Massachusetts considers abortion bill allowing unlimited late-term abortion
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Massachusetts considers abortion bill allowing unlimited late-term abortion

premature, Massachusetts, Planned Parenthood, abortion survivors, pro-life

A new bill that would drastically expand abortion in Massachusetts is likely to pass, despite being considered by pro-lifers to be even more extreme than New York’s recent pro-abortion law. Senate Bill 1209, An Act to Remove Obstacles and Expand Abortion Access, nicknamed the ROE Act, is being celebrated by the abortion industry for doing away with most abortion restrictions, even though most Americans support them.

In addition to adding the “right” to get an abortion into state law, the new bill would overturn existing parental consent laws, allowing minors to undergo abortions without their parents’ approval. It also removes a currently existing 24-hour waiting period and provides coverage to get abortions in case their insurance plans don’t cover abortion. It even removes language defining the baby as an unborn child from the moment of implantation.

Polling from Marist and Gallup has shown that Americans support significant restrictions on abortion, including parental consent laws and waiting periods. Most Americans also want abortion banned after the first trimester. While abortion organizations like NARAL are celebrating this new law, it’s shockingly out of touch with what Americans actually want.

READ: New poll reveals 75 percent of Americans want abortion restrictions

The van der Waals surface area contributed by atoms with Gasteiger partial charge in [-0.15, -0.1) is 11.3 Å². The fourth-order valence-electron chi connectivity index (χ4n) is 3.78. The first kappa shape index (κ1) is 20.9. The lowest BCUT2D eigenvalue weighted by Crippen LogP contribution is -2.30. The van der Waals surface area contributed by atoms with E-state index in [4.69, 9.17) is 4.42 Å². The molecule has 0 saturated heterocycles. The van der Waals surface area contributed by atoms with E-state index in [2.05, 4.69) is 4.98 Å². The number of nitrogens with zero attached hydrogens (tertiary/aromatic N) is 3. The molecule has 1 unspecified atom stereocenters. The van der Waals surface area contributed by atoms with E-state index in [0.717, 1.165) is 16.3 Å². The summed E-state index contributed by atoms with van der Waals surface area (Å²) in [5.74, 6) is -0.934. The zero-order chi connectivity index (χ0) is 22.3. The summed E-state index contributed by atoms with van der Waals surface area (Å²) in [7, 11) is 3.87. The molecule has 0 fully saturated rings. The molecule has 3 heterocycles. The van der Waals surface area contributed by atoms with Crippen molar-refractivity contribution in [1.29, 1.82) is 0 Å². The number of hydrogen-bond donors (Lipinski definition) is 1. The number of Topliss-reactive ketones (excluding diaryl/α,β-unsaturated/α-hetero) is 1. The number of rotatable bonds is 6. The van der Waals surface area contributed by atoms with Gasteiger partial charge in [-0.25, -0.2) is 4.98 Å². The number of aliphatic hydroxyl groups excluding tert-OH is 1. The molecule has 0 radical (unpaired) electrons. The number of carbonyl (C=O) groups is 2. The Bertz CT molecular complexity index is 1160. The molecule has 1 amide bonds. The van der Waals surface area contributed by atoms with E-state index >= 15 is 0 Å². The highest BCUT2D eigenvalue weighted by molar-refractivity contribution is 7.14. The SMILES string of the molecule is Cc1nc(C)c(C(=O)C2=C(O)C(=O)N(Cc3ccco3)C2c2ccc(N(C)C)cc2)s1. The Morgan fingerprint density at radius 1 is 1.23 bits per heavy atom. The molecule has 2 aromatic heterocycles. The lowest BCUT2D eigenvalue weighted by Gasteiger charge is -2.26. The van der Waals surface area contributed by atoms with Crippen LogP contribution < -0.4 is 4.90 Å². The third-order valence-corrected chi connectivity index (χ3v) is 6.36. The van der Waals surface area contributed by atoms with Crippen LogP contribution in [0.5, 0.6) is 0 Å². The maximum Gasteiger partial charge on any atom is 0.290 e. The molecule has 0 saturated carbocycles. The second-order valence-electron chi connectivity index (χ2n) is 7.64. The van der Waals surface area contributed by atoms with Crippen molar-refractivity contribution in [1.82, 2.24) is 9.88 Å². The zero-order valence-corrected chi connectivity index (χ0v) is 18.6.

But what may perhaps be the most disturbing part of this law is that is allows late-term abortion for virtually any reason. As the text of the bill reads, abortion should be committed before 24 weeks, but can be committed afterwards too (emphasis added), based on the judgment of the individual who stands to make money from it.

A physician, acting within their lawful scope of practice, may perform an abortion when, according to the physician’s best medical judgment based on the facts of the patient’s case, the patient is beyond twenty-four weeks from the commencement of pregnancy and the abortion is necessary to protect the patient’s life or physical or mental health, or in cases of lethal fetal anomalies, or where the fetus is incompatible with sustained life outside the uterus. Medical judgment may be exercised in the light of all factors—physical, emotional, psychological, familial, and the person’s age—relevant to the well-being of the patient.

This echoes Roe v. Wade’s partner decision, Doe v. Bolton, which has much of the same language, and allows abortion for virtually any reason at all.

 

This also means that preborn children will be subjected to brutal, violent abortion procedures after they already are capable of feeling pain.

The bill currently is backed by 51 sponsors, and has the weight of the abortion industry behind it — Planned Parenthood, NARAL, the ACLU Massachusetts, and more, are all publicly lobbying for the bill to be passed. It will be heard next week, June 17th, at the Boston State House. Considering that even the pro-abortion governor of Massachusetts has publicly said he does not support this bill, however, the legislature may need to work to obtain enough votes to override a potential veto.

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